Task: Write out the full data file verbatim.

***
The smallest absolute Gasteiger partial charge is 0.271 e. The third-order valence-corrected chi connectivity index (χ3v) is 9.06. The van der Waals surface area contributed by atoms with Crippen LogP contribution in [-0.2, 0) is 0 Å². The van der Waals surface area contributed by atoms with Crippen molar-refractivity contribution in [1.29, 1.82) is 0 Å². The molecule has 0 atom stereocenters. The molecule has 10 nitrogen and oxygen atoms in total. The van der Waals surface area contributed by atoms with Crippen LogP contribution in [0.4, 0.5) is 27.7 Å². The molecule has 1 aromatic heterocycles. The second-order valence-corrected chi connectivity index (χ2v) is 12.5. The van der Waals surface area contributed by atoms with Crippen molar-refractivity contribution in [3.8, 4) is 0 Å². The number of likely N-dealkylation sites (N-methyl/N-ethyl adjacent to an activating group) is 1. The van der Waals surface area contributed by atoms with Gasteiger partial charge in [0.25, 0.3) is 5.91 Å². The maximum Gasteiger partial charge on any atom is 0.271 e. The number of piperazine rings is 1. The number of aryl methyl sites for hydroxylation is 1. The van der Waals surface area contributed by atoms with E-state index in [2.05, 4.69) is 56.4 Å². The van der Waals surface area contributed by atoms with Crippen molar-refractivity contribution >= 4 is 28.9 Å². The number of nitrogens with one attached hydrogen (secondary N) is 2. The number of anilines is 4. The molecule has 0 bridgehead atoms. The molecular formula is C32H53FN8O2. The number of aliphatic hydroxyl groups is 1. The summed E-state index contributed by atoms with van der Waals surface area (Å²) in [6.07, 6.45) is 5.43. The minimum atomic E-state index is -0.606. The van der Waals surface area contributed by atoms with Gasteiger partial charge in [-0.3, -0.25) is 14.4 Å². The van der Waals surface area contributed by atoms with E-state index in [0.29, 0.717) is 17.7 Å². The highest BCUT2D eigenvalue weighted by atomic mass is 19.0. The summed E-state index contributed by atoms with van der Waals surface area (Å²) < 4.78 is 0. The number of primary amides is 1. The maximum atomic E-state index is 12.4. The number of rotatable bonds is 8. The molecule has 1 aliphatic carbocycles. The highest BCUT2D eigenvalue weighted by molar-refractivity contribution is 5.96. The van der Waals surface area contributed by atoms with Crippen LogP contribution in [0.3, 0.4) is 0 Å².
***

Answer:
The smallest absolute Gasteiger partial charge is 0.271 e. The third-order valence-corrected chi connectivity index (χ3v) is 9.06. The van der Waals surface area contributed by atoms with Crippen LogP contribution in [-0.2, 0) is 0 Å². The van der Waals surface area contributed by atoms with Crippen molar-refractivity contribution in [1.29, 1.82) is 0 Å². The molecule has 0 atom stereocenters. The molecule has 10 nitrogen and oxygen atoms in total. The van der Waals surface area contributed by atoms with Crippen LogP contribution in [0.4, 0.5) is 27.7 Å². The molecule has 1 aromatic heterocycles. The second-order valence-corrected chi connectivity index (χ2v) is 12.5. The van der Waals surface area contributed by atoms with Crippen molar-refractivity contribution in [3.8, 4) is 0 Å². The number of likely N-dealkylation sites (N-methyl/N-ethyl adjacent to an activating group) is 1. The van der Waals surface area contributed by atoms with Gasteiger partial charge in [0.25, 0.3) is 5.91 Å². The maximum Gasteiger partial charge on any atom is 0.271 e. The number of piperazine rings is 1. The number of aryl methyl sites for hydroxylation is 1. The van der Waals surface area contributed by atoms with E-state index in [2.05, 4.69) is 56.4 Å². The van der Waals surface area contributed by atoms with Crippen molar-refractivity contribution >= 4 is 28.9 Å². The number of nitrogens with one attached hydrogen (secondary N) is 2. The number of anilines is 4. The molecule has 0 bridgehead atoms. The molecular formula is C32H53FN8O2. The number of aliphatic hydroxyl groups is 1. The summed E-state index contributed by atoms with van der Waals surface area (Å²) in [6.07, 6.45) is 5.43. The minimum atomic E-state index is -0.606. The van der Waals surface area contributed by atoms with Gasteiger partial charge in [-0.3, -0.25) is 14.4 Å². The van der Waals surface area contributed by atoms with E-state index in [0.29, 0.717) is 17.7 Å². The highest BCUT2D eigenvalue weighted by atomic mass is 19.0. The summed E-state index contributed by atoms with van der Waals surface area (Å²) < 4.78 is 0. The number of primary amides is 1. The maximum atomic E-state index is 12.4. The number of rotatable bonds is 8. The molecule has 1 aliphatic carbocycles. The highest BCUT2D eigenvalue weighted by molar-refractivity contribution is 5.96. The van der Waals surface area contributed by atoms with Crippen LogP contribution in [0.3, 0.4) is 0 Å².